Chapter 8: Legal issues arising from the implementation of carbon-related BAMs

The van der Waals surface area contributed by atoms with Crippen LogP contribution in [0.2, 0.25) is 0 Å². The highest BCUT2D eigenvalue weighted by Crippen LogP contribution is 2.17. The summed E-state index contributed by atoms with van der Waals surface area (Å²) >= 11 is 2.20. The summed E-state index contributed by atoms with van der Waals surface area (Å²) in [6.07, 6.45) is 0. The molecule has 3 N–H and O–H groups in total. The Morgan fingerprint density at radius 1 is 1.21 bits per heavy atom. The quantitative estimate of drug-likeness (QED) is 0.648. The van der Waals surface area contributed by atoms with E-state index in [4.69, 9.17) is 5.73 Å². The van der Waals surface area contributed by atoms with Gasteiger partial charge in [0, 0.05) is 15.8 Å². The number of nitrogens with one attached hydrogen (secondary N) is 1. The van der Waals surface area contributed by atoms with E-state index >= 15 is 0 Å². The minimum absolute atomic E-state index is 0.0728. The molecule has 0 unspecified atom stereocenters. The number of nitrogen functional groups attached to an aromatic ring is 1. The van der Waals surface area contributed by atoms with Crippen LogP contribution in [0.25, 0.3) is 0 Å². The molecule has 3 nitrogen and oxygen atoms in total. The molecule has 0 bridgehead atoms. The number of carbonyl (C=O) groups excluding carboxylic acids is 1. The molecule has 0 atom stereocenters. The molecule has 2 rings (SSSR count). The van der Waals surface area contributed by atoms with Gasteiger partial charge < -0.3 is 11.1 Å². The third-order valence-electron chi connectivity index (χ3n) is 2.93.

The peculiarities of implementing carbon-related BAMs can be just as crucial for their consistency with WTO law as their design. A number of questions arise with respect to the feasibility of administering carbon-related border adjustment schemes because of their novelty, technical complexity and lack of emissions data. Accordingly, a serious implementation concern relates to the methodologies used to trace emissions and calculate the level of a border adjustment. This concern was first raised with respect to BTAs of technically complex taxes as early as in 1970. The GATT Working Party on BTAs noted that there were some taxes which, while generally considered eligible for adjustment, presented a problem because of the difficulty in some cases of calculating exactly the amount of compensation. Examples of such difficulties were encountered in cascade taxes. For adjustment, countries operating cascade systems usually resorted to calculating average rates of rebate for categories of products rather than calculating the actual tax levied on a particular product. ... Other examples included composite goods which, on export, contained ingredients for which the Working Party agreed in principle it was administratively sensible and sufficiently accurate to rebate by average rates for a given class of goods. Similarly, an imposition of carbon taxes and emissions allowance requirements presents methodological challenges which could considerably influence the compliance of carbon-related BAMs with WTO rules.
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